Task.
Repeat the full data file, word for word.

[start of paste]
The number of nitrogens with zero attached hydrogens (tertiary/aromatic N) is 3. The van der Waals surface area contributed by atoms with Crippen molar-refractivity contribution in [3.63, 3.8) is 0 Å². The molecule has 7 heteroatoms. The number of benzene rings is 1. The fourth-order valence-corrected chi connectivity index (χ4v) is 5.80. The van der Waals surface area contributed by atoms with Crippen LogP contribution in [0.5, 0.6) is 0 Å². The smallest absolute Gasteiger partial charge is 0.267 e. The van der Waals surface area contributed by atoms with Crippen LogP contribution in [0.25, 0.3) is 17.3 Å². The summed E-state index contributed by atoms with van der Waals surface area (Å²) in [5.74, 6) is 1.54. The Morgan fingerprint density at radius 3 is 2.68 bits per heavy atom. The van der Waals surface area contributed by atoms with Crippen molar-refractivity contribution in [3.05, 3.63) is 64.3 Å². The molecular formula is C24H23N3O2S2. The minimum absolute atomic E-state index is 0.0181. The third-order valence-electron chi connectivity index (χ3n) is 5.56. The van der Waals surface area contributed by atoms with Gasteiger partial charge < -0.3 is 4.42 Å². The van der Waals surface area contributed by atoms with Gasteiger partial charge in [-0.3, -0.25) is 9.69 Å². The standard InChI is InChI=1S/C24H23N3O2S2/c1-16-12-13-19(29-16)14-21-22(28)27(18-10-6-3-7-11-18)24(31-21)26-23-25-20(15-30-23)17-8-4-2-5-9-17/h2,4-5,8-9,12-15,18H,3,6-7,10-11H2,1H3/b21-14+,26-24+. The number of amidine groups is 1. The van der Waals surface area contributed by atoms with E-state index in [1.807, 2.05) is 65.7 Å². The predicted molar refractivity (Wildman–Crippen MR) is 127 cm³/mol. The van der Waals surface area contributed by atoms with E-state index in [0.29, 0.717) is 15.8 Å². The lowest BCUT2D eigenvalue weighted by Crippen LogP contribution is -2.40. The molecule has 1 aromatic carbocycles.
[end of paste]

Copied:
The number of nitrogens with zero attached hydrogens (tertiary/aromatic N) is 3. The van der Waals surface area contributed by atoms with Crippen molar-refractivity contribution in [3.63, 3.8) is 0 Å². The molecule has 7 heteroatoms. The number of benzene rings is 1. The fourth-order valence-corrected chi connectivity index (χ4v) is 5.80. The van der Waals surface area contributed by atoms with Crippen LogP contribution in [0.5, 0.6) is 0 Å². The smallest absolute Gasteiger partial charge is 0.267 e. The van der Waals surface area contributed by atoms with Crippen LogP contribution in [0.25, 0.3) is 17.3 Å². The summed E-state index contributed by atoms with van der Waals surface area (Å²) in [5.74, 6) is 1.54. The Morgan fingerprint density at radius 3 is 2.68 bits per heavy atom. The van der Waals surface area contributed by atoms with Crippen molar-refractivity contribution in [3.05, 3.63) is 64.3 Å². The molecular formula is C24H23N3O2S2. The minimum absolute atomic E-state index is 0.0181. The third-order valence-electron chi connectivity index (χ3n) is 5.56. The van der Waals surface area contributed by atoms with Gasteiger partial charge < -0.3 is 4.42 Å². The van der Waals surface area contributed by atoms with Gasteiger partial charge in [-0.3, -0.25) is 9.69 Å². The standard InChI is InChI=1S/C24H23N3O2S2/c1-16-12-13-19(29-16)14-21-22(28)27(18-10-6-3-7-11-18)24(31-21)26-23-25-20(15-30-23)17-8-4-2-5-9-17/h2,4-5,8-9,12-15,18H,3,6-7,10-11H2,1H3/b21-14+,26-24+. The number of amidine groups is 1. The van der Waals surface area contributed by atoms with E-state index in [1.807, 2.05) is 65.7 Å². The predicted molar refractivity (Wildman–Crippen MR) is 127 cm³/mol. The van der Waals surface area contributed by atoms with E-state index in [0.29, 0.717) is 15.8 Å². The lowest BCUT2D eigenvalue weighted by Crippen LogP contribution is -2.40. The molecule has 1 aromatic carbocycles.